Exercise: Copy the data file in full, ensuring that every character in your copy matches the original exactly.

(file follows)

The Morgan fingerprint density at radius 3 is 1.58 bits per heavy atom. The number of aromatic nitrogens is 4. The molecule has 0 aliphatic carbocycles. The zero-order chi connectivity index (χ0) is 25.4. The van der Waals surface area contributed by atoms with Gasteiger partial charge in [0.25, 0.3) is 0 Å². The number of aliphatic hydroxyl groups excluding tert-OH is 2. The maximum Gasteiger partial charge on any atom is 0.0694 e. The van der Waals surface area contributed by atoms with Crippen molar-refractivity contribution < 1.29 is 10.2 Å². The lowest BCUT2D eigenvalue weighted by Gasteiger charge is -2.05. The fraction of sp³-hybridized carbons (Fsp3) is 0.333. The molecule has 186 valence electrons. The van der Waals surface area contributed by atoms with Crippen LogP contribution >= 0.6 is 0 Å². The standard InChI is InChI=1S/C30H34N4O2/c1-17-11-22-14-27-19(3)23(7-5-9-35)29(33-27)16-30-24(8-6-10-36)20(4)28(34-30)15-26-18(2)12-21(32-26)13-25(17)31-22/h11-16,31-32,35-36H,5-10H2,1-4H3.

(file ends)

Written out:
The Morgan fingerprint density at radius 3 is 1.58 bits per heavy atom. The number of aromatic nitrogens is 4. The molecule has 0 aliphatic carbocycles. The zero-order chi connectivity index (χ0) is 25.4. The van der Waals surface area contributed by atoms with Gasteiger partial charge in [0.25, 0.3) is 0 Å². The number of aliphatic hydroxyl groups excluding tert-OH is 2. The maximum Gasteiger partial charge on any atom is 0.0694 e. The van der Waals surface area contributed by atoms with Crippen molar-refractivity contribution < 1.29 is 10.2 Å². The lowest BCUT2D eigenvalue weighted by Gasteiger charge is -2.05. The fraction of sp³-hybridized carbons (Fsp3) is 0.333. The molecule has 186 valence electrons. The van der Waals surface area contributed by atoms with Crippen LogP contribution >= 0.6 is 0 Å². The standard InChI is InChI=1S/C30H34N4O2/c1-17-11-22-14-27-19(3)23(7-5-9-35)29(33-27)16-30-24(8-6-10-36)20(4)28(34-30)15-26-18(2)12-21(32-26)13-25(17)31-22/h11-16,31-32,35-36H,5-10H2,1-4H3.